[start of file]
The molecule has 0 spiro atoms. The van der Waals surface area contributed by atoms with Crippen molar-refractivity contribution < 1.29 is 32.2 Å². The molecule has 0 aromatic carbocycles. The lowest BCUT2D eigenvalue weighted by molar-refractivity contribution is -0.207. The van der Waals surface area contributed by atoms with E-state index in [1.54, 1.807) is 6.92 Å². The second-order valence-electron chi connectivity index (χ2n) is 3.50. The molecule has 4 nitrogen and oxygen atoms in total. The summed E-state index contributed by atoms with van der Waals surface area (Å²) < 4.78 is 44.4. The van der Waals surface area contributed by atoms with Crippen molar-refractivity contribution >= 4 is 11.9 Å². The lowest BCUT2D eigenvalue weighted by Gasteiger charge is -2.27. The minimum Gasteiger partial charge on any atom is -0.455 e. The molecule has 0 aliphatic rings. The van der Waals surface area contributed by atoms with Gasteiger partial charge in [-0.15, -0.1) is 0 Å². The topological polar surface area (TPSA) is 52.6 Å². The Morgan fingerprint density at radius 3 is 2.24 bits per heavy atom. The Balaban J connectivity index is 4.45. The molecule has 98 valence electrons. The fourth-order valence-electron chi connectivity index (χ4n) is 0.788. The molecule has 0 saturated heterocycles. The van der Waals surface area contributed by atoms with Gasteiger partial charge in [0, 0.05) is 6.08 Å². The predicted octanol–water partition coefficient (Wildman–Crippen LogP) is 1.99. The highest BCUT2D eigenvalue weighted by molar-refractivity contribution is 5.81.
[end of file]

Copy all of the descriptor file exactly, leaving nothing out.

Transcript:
The molecule has 0 spiro atoms. The van der Waals surface area contributed by atoms with Crippen molar-refractivity contribution < 1.29 is 32.2 Å². The molecule has 0 aromatic carbocycles. The lowest BCUT2D eigenvalue weighted by molar-refractivity contribution is -0.207. The van der Waals surface area contributed by atoms with E-state index in [1.54, 1.807) is 6.92 Å². The second-order valence-electron chi connectivity index (χ2n) is 3.50. The molecule has 4 nitrogen and oxygen atoms in total. The summed E-state index contributed by atoms with van der Waals surface area (Å²) < 4.78 is 44.4. The van der Waals surface area contributed by atoms with Crippen molar-refractivity contribution >= 4 is 11.9 Å². The lowest BCUT2D eigenvalue weighted by Gasteiger charge is -2.27. The minimum Gasteiger partial charge on any atom is -0.455 e. The molecule has 0 aliphatic rings. The van der Waals surface area contributed by atoms with Gasteiger partial charge in [-0.15, -0.1) is 0 Å². The topological polar surface area (TPSA) is 52.6 Å². The Morgan fingerprint density at radius 3 is 2.24 bits per heavy atom. The Balaban J connectivity index is 4.45. The molecule has 98 valence electrons. The fourth-order valence-electron chi connectivity index (χ4n) is 0.788. The molecule has 0 saturated heterocycles. The van der Waals surface area contributed by atoms with Gasteiger partial charge in [0, 0.05) is 6.08 Å². The predicted octanol–water partition coefficient (Wildman–Crippen LogP) is 1.99. The highest BCUT2D eigenvalue weighted by molar-refractivity contribution is 5.81.